It's the third bitter breakup in three years involving Dave Gettleman, and like Steve Smith and DeAngelo Williams before, tales of the shattered relationship are mired in finger pointing, betrayal, and ill-will.
After the stunning recension of the franchise tag, Josh Norman quickly signed a deal of a lifetime with the Washington Redskins. Norman, who liked to talk when he was a Panther, was asked immediately about the circumstances of his release from Carolina. Norman's response wasn't that of the typical disgruntled player who emerged unsatisfied from the negotiating table. He didn't appear to be insulted . In fact, when he received the news he was conciliatory, immediately reaching out to Jerry Richardson for clarification and even offering to sign the tender to Dave Gettleman. The wheels were already in motion, however.
Norman was more than shocked, he was hurt. He recently opened up about the moment in an interview with MMQB, stating "I envisioned being that guy who lived his whole life in the Carolinas, and could positively impact that area.”
The 75 million dollar contract and hobnobbing with DC politicians has begun to dull the shock, but not the pain. The way things ended with Carolina are still on his mind. Like those who were dumped before him, Dave Gettleman isn't on his Christmas card list either. Gettleman, Norman remarked, "has no ties to me." “He didn’t bring me in. I had been there five years, busting my tail, giving it everything I had. I was blue-collar to the core," Norman defended.
Norman had been in Carolina for five years, and while he was working his tail off, he also wore heavily on the coaching staff's nerves in his first few seasons. He was benched in 2013 for not doing things Sean McDermott's way. Norman admitted he wanted to do it his way and would often go rogue to show he could.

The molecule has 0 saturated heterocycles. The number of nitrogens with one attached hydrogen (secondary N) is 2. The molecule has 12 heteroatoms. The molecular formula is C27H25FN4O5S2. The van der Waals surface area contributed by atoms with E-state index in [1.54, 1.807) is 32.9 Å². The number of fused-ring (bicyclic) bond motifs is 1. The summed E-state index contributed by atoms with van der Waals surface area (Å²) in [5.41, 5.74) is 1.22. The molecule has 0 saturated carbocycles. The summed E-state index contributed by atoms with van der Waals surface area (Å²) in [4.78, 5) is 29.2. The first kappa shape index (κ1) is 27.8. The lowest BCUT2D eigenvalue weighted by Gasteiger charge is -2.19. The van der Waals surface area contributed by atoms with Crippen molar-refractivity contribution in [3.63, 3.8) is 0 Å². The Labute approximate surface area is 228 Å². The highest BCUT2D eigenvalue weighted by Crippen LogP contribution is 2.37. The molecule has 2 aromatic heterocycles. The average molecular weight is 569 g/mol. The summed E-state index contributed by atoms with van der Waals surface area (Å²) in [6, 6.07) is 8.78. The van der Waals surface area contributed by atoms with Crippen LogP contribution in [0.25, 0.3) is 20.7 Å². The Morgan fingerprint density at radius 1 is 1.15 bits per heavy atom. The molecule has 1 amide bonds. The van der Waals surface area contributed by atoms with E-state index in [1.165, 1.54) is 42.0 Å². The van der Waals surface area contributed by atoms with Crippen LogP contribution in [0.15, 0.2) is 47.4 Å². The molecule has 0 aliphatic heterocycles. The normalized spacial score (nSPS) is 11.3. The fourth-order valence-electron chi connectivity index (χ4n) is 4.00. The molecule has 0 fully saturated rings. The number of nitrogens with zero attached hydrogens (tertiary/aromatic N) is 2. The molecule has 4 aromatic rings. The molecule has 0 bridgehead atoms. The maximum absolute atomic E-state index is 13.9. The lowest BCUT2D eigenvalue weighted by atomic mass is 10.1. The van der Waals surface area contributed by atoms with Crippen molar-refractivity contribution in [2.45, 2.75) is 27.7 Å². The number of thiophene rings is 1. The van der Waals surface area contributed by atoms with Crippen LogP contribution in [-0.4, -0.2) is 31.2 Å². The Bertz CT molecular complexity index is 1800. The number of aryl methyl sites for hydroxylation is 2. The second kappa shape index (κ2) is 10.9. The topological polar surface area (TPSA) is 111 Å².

It wasn't until mid-way through 2014 that Norman established himself as a starter. He began a dominant run that coincided with an equally dominant run by Carolina, winning 23 of their next 24 regular season games. Norman looked great and quarterbacks found out quickly to avoid him as much as possible.
Critics claimed that Norman was a system guy. He didn't shut down guys man-to-man on the island because Carolina hadn't asked him to. His value, they claimed, was inflated.
Now feeling the power emanating from Capitol Hill, Norman hasn't been entirely forgiving of his forced resignation in Carolina. The team which hangs it hat on a special "family-like" environment, Norman questioned, "they talk so much about this being a family deal—well, dang, you could have at least let me know. You want to be a family, but honestly, is this a family way of doing things?"
In Washington, Norman believes he has found something more than just a payday. He found “The freedom, the power, the glory.” “I can have it all here,” he boasted.
His future, Norman believes, now has a higher ceiling. In Carolina, Norman described, “it was black and white and some gray. Here everything is gray—it’s more free. I can not just be in a scheme, but be a football player. I have a little more freedom. The shackles have been broken off, and man, I’m going to show them something they’ve never seen before.”
What really else is there for Norman to say at this point? He's embraced the underdog persona with a braggadocious confidence, and it has paid off. Why wouldn't he want to keep that mentality? Gettleman had made a calculating decision about resource allocation, and those resources look to be invested in Kawann Short. He wasn't worth it in Gettleman's eyes, and that hurts still.
t's why it's still on his mind, and it's why even the most expensive of wines haven't been able to wash away the sour taste.
By the Professor, aka Tony Dunn